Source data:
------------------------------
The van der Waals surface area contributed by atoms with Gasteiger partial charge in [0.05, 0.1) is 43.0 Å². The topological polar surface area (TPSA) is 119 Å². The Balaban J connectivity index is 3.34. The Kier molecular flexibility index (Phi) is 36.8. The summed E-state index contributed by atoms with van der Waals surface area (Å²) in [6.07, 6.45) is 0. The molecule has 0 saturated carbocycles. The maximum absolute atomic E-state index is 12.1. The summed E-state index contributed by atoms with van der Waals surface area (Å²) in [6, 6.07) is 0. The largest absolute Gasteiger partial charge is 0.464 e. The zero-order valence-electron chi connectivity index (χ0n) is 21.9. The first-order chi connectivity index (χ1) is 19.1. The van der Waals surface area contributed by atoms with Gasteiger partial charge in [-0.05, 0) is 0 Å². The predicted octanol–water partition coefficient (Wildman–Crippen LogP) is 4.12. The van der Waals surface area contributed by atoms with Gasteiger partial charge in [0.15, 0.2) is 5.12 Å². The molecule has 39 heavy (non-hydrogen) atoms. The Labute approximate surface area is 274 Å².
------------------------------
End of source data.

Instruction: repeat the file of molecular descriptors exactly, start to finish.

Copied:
The van der Waals surface area contributed by atoms with Gasteiger partial charge in [0.05, 0.1) is 43.0 Å². The topological polar surface area (TPSA) is 119 Å². The Balaban J connectivity index is 3.34. The Kier molecular flexibility index (Phi) is 36.8. The summed E-state index contributed by atoms with van der Waals surface area (Å²) in [6.07, 6.45) is 0. The molecule has 0 saturated carbocycles. The maximum absolute atomic E-state index is 12.1. The summed E-state index contributed by atoms with van der Waals surface area (Å²) in [6, 6.07) is 0. The largest absolute Gasteiger partial charge is 0.464 e. The zero-order valence-electron chi connectivity index (χ0n) is 21.9. The first-order chi connectivity index (χ1) is 19.1. The van der Waals surface area contributed by atoms with Gasteiger partial charge in [-0.05, 0) is 0 Å². The predicted octanol–water partition coefficient (Wildman–Crippen LogP) is 4.12. The van der Waals surface area contributed by atoms with Gasteiger partial charge in [0.15, 0.2) is 5.12 Å². The molecule has 39 heavy (non-hydrogen) atoms. The Labute approximate surface area is 274 Å².